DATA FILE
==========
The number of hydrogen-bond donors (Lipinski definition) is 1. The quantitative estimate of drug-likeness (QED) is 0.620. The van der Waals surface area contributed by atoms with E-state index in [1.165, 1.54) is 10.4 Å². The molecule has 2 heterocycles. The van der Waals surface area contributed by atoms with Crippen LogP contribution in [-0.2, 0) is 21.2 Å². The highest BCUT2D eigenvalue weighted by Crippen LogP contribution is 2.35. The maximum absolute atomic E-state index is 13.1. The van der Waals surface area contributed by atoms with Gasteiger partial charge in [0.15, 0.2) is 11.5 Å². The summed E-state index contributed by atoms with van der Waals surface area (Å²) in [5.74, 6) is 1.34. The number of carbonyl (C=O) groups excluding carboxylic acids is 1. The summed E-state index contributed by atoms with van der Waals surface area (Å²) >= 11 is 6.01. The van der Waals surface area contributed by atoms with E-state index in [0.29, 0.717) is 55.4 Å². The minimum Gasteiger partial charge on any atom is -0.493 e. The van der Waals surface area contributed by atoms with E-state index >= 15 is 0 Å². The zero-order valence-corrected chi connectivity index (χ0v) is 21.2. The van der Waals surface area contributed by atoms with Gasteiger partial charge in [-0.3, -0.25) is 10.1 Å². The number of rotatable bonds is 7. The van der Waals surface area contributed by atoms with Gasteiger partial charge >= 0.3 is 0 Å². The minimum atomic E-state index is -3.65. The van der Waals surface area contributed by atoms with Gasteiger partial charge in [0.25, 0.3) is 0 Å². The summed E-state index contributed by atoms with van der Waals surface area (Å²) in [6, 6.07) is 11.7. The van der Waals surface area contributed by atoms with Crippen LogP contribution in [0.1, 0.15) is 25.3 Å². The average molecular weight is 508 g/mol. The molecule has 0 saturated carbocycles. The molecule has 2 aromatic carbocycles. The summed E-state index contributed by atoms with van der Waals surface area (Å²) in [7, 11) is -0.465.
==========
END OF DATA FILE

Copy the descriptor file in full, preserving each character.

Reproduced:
The number of hydrogen-bond donors (Lipinski definition) is 1. The quantitative estimate of drug-likeness (QED) is 0.620. The van der Waals surface area contributed by atoms with E-state index in [1.165, 1.54) is 10.4 Å². The molecule has 2 heterocycles. The van der Waals surface area contributed by atoms with Crippen LogP contribution in [-0.2, 0) is 21.2 Å². The highest BCUT2D eigenvalue weighted by Crippen LogP contribution is 2.35. The maximum absolute atomic E-state index is 13.1. The van der Waals surface area contributed by atoms with Gasteiger partial charge in [0.15, 0.2) is 11.5 Å². The summed E-state index contributed by atoms with van der Waals surface area (Å²) in [5.74, 6) is 1.34. The number of carbonyl (C=O) groups excluding carboxylic acids is 1. The summed E-state index contributed by atoms with van der Waals surface area (Å²) >= 11 is 6.01. The van der Waals surface area contributed by atoms with E-state index in [0.29, 0.717) is 55.4 Å². The minimum Gasteiger partial charge on any atom is -0.493 e. The van der Waals surface area contributed by atoms with E-state index >= 15 is 0 Å². The zero-order valence-corrected chi connectivity index (χ0v) is 21.2. The van der Waals surface area contributed by atoms with Gasteiger partial charge in [-0.3, -0.25) is 10.1 Å². The number of rotatable bonds is 7. The van der Waals surface area contributed by atoms with Gasteiger partial charge >= 0.3 is 0 Å². The minimum atomic E-state index is -3.65. The van der Waals surface area contributed by atoms with Gasteiger partial charge in [0.25, 0.3) is 0 Å². The summed E-state index contributed by atoms with van der Waals surface area (Å²) in [6, 6.07) is 11.7. The van der Waals surface area contributed by atoms with Crippen LogP contribution in [0.1, 0.15) is 25.3 Å². The average molecular weight is 508 g/mol. The molecule has 0 saturated carbocycles. The molecule has 2 aromatic carbocycles. The summed E-state index contributed by atoms with van der Waals surface area (Å²) in [7, 11) is -0.465.